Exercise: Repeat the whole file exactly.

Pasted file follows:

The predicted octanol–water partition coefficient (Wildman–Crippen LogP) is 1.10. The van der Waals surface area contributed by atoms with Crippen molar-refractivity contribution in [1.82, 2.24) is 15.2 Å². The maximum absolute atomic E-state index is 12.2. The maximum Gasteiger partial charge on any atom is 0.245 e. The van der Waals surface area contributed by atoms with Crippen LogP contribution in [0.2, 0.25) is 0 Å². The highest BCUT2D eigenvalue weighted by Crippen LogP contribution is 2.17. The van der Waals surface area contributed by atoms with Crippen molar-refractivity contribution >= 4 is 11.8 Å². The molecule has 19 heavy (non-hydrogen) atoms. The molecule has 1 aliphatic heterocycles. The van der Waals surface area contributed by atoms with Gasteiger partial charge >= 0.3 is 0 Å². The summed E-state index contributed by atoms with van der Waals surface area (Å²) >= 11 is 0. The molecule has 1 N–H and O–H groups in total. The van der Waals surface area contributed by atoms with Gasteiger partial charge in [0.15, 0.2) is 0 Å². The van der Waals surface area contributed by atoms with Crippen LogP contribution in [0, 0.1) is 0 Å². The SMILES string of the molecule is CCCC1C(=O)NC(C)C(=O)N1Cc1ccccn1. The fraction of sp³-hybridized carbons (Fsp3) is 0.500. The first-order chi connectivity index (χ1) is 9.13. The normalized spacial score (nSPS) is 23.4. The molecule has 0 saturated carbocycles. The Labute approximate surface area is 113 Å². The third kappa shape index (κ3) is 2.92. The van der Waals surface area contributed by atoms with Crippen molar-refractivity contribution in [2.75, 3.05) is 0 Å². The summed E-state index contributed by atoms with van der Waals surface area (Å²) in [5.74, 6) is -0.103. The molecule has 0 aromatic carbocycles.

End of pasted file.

The predicted octanol–water partition coefficient (Wildman–Crippen LogP) is 1.10. The van der Waals surface area contributed by atoms with Crippen molar-refractivity contribution in [1.82, 2.24) is 15.2 Å². The maximum absolute atomic E-state index is 12.2. The maximum Gasteiger partial charge on any atom is 0.245 e. The van der Waals surface area contributed by atoms with Crippen LogP contribution in [0.2, 0.25) is 0 Å². The highest BCUT2D eigenvalue weighted by Crippen LogP contribution is 2.17. The van der Waals surface area contributed by atoms with Crippen molar-refractivity contribution >= 4 is 11.8 Å². The molecule has 19 heavy (non-hydrogen) atoms. The molecule has 1 aliphatic heterocycles. The van der Waals surface area contributed by atoms with Gasteiger partial charge >= 0.3 is 0 Å². The summed E-state index contributed by atoms with van der Waals surface area (Å²) >= 11 is 0. The molecule has 1 N–H and O–H groups in total. The van der Waals surface area contributed by atoms with Gasteiger partial charge in [0.15, 0.2) is 0 Å². The van der Waals surface area contributed by atoms with Crippen LogP contribution in [0, 0.1) is 0 Å². The SMILES string of the molecule is CCCC1C(=O)NC(C)C(=O)N1Cc1ccccn1. The fraction of sp³-hybridized carbons (Fsp3) is 0.500. The first-order chi connectivity index (χ1) is 9.13. The normalized spacial score (nSPS) is 23.4. The molecule has 0 saturated carbocycles. The Labute approximate surface area is 113 Å². The third kappa shape index (κ3) is 2.92. The van der Waals surface area contributed by atoms with Crippen molar-refractivity contribution in [2.75, 3.05) is 0 Å². The summed E-state index contributed by atoms with van der Waals surface area (Å²) in [5.74, 6) is -0.103. The molecule has 0 aromatic carbocycles.